This problem is from the heat exchanger design problem; solve this problem by the proposed method, with the given convergence error and parameter vector , , and a global -optimal solution
is found after iterations with objective function value , and computational time is s.

Using the proposed approach in Floudas et al. [33], a global optimal solution, under the given convergence tolerance ,
is found with global optimal value .

Using the proposed approach in Lin and Tsai [34], under the convergence tolerance , a global optimal solution
is found with global optimization value .

*Example 8 (see [24]). *Consider

This test problem has a relative high degree of difficulty, and it contains both negative and positive terms. By using the proposed algorithm in this paper, initializing the parameter , , with the given convergence error , the global -optimal solution
can be obtained after the iterations.

But using the proposed algorithm in [24], with the given convergence error , the global -optimal solution
can be obtained after the iterations.

*Example 9 (see [16, 21]). *Consider

Using the proposed algorithm in this paper, initializing the parameter , , the numerical results are compared with those in [16, 21] and are illustrated in Table 3.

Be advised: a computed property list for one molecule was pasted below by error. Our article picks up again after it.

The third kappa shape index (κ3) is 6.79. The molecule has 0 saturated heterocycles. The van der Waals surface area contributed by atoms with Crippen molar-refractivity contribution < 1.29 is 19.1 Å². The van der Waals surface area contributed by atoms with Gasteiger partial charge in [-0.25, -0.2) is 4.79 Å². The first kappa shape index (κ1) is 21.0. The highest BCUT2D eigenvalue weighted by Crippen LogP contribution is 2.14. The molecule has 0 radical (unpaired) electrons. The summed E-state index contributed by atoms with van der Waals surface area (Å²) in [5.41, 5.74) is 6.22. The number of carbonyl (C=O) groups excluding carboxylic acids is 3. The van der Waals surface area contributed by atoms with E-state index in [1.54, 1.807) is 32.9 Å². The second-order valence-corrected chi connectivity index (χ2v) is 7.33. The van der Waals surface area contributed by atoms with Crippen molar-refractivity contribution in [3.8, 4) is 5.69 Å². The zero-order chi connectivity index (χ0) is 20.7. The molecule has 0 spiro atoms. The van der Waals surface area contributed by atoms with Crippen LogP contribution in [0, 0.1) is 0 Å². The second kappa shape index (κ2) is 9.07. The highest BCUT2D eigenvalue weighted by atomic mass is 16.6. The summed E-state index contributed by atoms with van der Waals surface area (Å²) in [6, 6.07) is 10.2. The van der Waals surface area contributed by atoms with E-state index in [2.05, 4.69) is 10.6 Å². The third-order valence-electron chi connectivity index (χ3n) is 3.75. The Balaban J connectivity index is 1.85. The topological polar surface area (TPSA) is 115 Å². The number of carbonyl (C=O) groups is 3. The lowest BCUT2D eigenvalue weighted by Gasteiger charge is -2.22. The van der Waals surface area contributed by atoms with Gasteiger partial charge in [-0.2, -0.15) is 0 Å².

From the numerical results for Examples 1–9, our algorithm is competitive.

*6. Concluding Remarks*

*6. Concluding Remarks*

*In this paper, a novel optimization method based on the parametric linear programs relaxation problem is proposed for globally solving the NQCQP problem. The parametric linear programs relaxation problem is constructed by underestimating each quadratic function with a parametric linear function. By making use of the currently known upper bound and the parametric linear programs relaxation of the problem , a cutting down approach is constructed and used to enhance the computational speed of the branch and bound algorithm. The algorithm is convergent to the global optimum point by subdividing the initial hyperrectangle and solving sequences of parametric linear programs relaxation problems. Numerical experimental results are reported to demonstrate that the presented method can be employed to effectively solve the problem .*